- Limiting the duration or decreasing the amplitude of vibrations.
A measure of the ability of a material to dissipate mechanical energy.
Material - A highly absorbent material used to cause rapid decay
of vibration. The
material bonded to the back of the piezoelectric element of a transducer to
limit the duration of vibrations.
Adaptation - The adjustment of the eyes that occurs over time when
one enters a darkened area. This adjustment permits the eye to see better
in the dim lighting conditions.
- Dead Spot
- An area where destructive waves interference occurs to such an extent
that the net effect is zero sound energy in the area.
Zone - In ultrasonic testing, the interval following the initial
pulse where the transducer ring down prevents detection or interpretation
of reflected energy (echoes). In contact ultrasonic testing, the area just
below the the surface of a test object that can not be inspected because of
the transducer is still ringing down and not yet ready to receive signals.
- Removing burrs, sharp edges or fins from metal parts by filing, grinding,
or tumble or vibratory deburring.
- The loss of carbon from the surface of a ferrous
alloy usually resulting from heating the material in certain environments.
- The gradual reduction of the quantity of some substance or energy form to
Radioactive - The spontaneous change of an atomic nucleus and the
emission of a particle or a photon.
- Decay Rate
- The speed at which radioactive decay occurs. For a definite quantity
of a nuclei, the rate of decay is usually expressed in terms of half-life.
- A logarithmic unit for expressing power relationships.
n = 10 log10(I1/I2)
where n is the difference of decibels of intensities 1 & 2.
- The removal of radioactive contaminants from surfaces.
Drawing - The forming of deeply recessed parts by means of plastic
flow of the material.
Etching - Severe etching of a metallic surface for examination at
a magnification of ten diameters or less to reveal gross features such as
segregation, cracks, porosity or grain flow.
- A discontinuity or other imperfection causing a reduction
in the quality of a material or component.
- The sharpness of features on a radiograph that correspond to boundaries
from thickness or material density changes in the radiographed component.
- Deformation within the elastic range caused by a load or force that does
not exceed the elastic limit of the material. Temporary deformation such as
that of a spring.
- A laminar discontinuity such as an area of unbonded materials.
Line - A material (liquid or solid) placed in front of a transducer
to cause a time delay between the initial pulse and the front surface reflection.
- The scattering or reradiation of energy from a discontinuity. The reradiated
energy may include waves of both the incident mode and converted modes (longitudinal
- The process of removing existing magnetism from a part.
- A crystal that has a tree-like branching pattern, being most evident in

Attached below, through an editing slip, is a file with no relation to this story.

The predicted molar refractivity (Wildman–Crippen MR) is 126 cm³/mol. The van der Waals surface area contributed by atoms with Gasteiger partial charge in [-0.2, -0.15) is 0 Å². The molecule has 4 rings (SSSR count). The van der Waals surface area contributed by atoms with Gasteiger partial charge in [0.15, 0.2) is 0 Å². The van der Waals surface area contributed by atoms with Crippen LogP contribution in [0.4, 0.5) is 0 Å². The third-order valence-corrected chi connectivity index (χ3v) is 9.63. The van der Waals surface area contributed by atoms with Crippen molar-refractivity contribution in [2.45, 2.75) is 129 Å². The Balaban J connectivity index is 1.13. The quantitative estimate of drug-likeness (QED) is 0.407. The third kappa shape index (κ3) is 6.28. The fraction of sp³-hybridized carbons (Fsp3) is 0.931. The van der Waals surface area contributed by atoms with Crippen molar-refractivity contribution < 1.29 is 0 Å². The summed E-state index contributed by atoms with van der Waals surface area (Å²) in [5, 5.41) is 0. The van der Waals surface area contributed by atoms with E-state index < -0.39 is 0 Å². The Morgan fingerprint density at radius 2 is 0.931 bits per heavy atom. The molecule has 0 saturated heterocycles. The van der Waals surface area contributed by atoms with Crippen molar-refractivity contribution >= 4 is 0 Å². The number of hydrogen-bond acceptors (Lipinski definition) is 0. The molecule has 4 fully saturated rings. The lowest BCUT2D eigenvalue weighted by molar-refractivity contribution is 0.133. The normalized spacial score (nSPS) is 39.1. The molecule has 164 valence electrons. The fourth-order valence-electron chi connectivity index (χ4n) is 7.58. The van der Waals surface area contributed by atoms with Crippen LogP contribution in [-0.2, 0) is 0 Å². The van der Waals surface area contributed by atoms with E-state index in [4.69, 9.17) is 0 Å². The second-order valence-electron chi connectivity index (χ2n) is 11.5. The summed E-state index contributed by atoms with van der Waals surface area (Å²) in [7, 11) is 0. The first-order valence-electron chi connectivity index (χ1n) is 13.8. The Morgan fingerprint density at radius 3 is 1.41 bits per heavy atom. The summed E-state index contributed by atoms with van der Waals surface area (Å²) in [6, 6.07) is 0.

cast metals slowly cooled through the solidification range.
- An instrument used to measure the degree of darkening of developed radiographic
- Density -
The mass of a substance per unit volume.
Gradient - The change in density of
a radiographic film as a function of position. The maximum density gradient
of a film is usually called gamma.
Compensation - See distance amplitude correction.
- The depth to which the base metal melted and fused during welding.
of Penetration (Standard) - The depth to which
the eddy current density has decreased to 1/e or 36.8% of the surface density.
Also known as skin depth.
- Removal of the thick layer of oxides formed on some metals at elevated
Interference - A reduction in wave intensity that occurs due to the interaction
of waves that are out of phase.
- A device that determines the presence of or measures the amount of energy,
such as radiation.
- An isotope of hydrogen having one neutron and one proton with an atomic
weight = 2.014.
- The nucleus of a hydrogen-2 (deuterium) atom consisting of one neutron
and one proton. A deuteron is considered a subatomic particle with "unit"
(Penetrant) - A finely divided powder applied over the surface of
a part to help bring out penetrant indications.
(Radiographic) - A chemical solution which reduces exposed silver
halide crystals to metallic silver.
Time - The time between the application of the developer and the
examination of the part for indications.
Materials - Materials that have all paired
electrons in the atoms and thus have no net magnetic moment. The magnetic
permeability of diamagnetic materials is usually very close to 1.
Probe - A probe having two sensing coils
located side-by-side allowing it to convert a floating signals to a low voltage
ground referenced signal to be displayed on a ground referenced oscilloscope.
- Any redistribution in space of the intensity
of waves that results from the presence of an object causing variations of
either the amplitude or phase of the waves.
Mottling - A diffuse diffraction pattern on a radiograph that sometimes
results when thin sections of crystalline material are radiographed.
- (1) the movement or atoms or molecules to new sites within a material. (2)
Spreading of a constituent in a gas, liquid or solid, tending to make the
composition of all parts uniform.
Threshold - The minimum